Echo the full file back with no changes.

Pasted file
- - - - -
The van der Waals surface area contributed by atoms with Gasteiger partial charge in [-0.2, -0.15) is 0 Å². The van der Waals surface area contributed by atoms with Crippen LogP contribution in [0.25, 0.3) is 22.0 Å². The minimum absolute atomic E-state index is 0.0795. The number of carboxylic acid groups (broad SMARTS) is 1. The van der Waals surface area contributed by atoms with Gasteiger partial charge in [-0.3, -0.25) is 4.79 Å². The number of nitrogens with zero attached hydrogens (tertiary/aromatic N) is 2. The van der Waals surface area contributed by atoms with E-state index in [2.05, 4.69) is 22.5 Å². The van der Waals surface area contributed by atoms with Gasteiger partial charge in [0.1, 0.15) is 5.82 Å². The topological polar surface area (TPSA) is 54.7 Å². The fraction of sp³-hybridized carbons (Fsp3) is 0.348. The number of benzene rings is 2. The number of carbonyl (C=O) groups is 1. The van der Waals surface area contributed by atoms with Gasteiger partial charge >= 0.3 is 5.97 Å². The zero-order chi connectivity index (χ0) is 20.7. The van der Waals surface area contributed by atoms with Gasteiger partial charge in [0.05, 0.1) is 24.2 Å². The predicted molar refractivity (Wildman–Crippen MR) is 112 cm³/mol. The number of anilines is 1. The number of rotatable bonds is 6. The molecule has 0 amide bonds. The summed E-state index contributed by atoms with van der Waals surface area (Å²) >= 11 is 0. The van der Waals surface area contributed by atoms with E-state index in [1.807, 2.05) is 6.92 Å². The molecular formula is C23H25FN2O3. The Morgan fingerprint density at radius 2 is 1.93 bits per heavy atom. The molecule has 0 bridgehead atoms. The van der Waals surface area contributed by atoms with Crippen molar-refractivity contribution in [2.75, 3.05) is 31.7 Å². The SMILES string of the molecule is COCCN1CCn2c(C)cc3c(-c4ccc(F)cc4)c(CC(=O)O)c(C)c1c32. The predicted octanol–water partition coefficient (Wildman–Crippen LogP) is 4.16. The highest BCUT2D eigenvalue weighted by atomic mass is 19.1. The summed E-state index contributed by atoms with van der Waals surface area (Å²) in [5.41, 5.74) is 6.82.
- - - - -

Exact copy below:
The van der Waals surface area contributed by atoms with Gasteiger partial charge in [-0.2, -0.15) is 0 Å². The van der Waals surface area contributed by atoms with Crippen LogP contribution in [0.25, 0.3) is 22.0 Å². The minimum absolute atomic E-state index is 0.0795. The number of carboxylic acid groups (broad SMARTS) is 1. The van der Waals surface area contributed by atoms with Gasteiger partial charge in [-0.3, -0.25) is 4.79 Å². The number of nitrogens with zero attached hydrogens (tertiary/aromatic N) is 2. The van der Waals surface area contributed by atoms with E-state index in [2.05, 4.69) is 22.5 Å². The van der Waals surface area contributed by atoms with Gasteiger partial charge in [0.1, 0.15) is 5.82 Å². The topological polar surface area (TPSA) is 54.7 Å². The fraction of sp³-hybridized carbons (Fsp3) is 0.348. The number of benzene rings is 2. The number of carbonyl (C=O) groups is 1. The van der Waals surface area contributed by atoms with Gasteiger partial charge >= 0.3 is 5.97 Å². The zero-order chi connectivity index (χ0) is 20.7. The van der Waals surface area contributed by atoms with Gasteiger partial charge in [0.05, 0.1) is 24.2 Å². The predicted molar refractivity (Wildman–Crippen MR) is 112 cm³/mol. The number of anilines is 1. The number of rotatable bonds is 6. The molecule has 0 amide bonds. The summed E-state index contributed by atoms with van der Waals surface area (Å²) >= 11 is 0. The van der Waals surface area contributed by atoms with E-state index in [1.807, 2.05) is 6.92 Å². The molecular formula is C23H25FN2O3. The Morgan fingerprint density at radius 2 is 1.93 bits per heavy atom. The molecule has 0 bridgehead atoms. The van der Waals surface area contributed by atoms with Crippen molar-refractivity contribution in [2.75, 3.05) is 31.7 Å². The SMILES string of the molecule is COCCN1CCn2c(C)cc3c(-c4ccc(F)cc4)c(CC(=O)O)c(C)c1c32. The predicted octanol–water partition coefficient (Wildman–Crippen LogP) is 4.16. The highest BCUT2D eigenvalue weighted by atomic mass is 19.1. The summed E-state index contributed by atoms with van der Waals surface area (Å²) in [5.41, 5.74) is 6.82.